Bell Rock Lighthouse, the world’s oldest surviving sea-washed lighthouse, has saved countless lives over the past two centuries. Located on the east coast of Scotland, it was built to alert seagoers to the dreaded Inchcape Rock, 11miles out from Arbroath Harbour.
The need was urgent. According to some reports, fear of hitting the treacherous rock was so great, that more ships were shipwrecked on its
neighbouring shores than on Inchcape in their attempt to avoid it.
Constructed by Robert Stevenson in 1811, the lighthouse posed huge engineering challenges at the time. Because of its position, the surface of the rock was exposed only at low water, while at high water it was submerged to depths of up to 16 feet (4.9m).
“The light is too weak for a place of such maritime importance”
The method of trenails and wedges was carried out so that the lower part of the lighthouse would remain upright when covered by high tides. Each stone had two circular holes for trenails to pass through and continue six inches into the already-laid stone below.
Wedges were then driven into the vertical joints of the stones to align them before grouting.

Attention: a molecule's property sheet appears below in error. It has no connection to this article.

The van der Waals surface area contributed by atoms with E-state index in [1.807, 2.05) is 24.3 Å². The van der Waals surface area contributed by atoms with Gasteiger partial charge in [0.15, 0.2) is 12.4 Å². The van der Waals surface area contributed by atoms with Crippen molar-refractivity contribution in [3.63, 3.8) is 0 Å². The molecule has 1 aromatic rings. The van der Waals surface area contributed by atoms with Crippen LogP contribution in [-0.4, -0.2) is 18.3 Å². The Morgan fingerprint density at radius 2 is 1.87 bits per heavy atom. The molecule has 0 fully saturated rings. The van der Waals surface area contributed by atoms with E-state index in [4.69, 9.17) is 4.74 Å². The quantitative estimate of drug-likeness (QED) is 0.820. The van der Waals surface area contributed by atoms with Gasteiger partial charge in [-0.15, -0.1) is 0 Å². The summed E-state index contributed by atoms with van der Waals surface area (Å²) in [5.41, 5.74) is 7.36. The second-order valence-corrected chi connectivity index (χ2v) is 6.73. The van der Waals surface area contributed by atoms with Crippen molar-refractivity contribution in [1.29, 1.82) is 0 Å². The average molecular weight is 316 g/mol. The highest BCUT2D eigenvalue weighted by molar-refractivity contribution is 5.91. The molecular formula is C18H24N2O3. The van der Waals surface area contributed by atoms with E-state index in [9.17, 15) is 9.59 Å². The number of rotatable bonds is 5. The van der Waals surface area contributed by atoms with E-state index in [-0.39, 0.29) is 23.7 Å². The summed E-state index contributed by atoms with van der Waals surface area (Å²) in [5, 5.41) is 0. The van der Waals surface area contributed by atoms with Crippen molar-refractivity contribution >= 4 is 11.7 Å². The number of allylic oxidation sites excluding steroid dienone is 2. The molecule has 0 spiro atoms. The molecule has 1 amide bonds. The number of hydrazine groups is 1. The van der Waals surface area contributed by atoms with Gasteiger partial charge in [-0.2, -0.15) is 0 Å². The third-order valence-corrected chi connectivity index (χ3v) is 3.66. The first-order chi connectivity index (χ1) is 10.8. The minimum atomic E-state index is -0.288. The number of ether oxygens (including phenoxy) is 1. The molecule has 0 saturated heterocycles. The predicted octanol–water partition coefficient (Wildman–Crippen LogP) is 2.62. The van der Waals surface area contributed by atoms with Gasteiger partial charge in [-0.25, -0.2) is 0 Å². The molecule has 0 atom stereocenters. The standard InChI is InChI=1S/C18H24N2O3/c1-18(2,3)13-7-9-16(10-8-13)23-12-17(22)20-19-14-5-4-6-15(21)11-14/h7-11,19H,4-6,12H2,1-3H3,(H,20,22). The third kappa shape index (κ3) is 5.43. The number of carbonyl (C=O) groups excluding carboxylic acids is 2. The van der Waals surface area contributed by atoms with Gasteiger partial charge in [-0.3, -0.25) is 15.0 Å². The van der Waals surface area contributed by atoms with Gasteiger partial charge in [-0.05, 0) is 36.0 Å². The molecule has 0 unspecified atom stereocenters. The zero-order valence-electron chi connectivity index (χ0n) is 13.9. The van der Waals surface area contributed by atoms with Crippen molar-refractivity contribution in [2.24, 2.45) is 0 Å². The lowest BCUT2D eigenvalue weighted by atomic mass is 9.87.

Nearly a hundred years later, The Engineer reported that while the lighthouse showed no sign of weakness, the optical system of the tower was in need of modernisation: ’Both the lantern and the machine are antiquated and the light is too weak in power for a place of such maritime importance…The Commissioners accordingly resolved some time ago to renew these parts of the installation, and they are exhibited at Glasgow with his consent.’
The 200th anniversary of the lighting of the beacon will be on 1 February. Since 1811 it has not required a single repair to its stonework and the tower continues to stand proudly as one of the greatest feats of 19th century British engineering.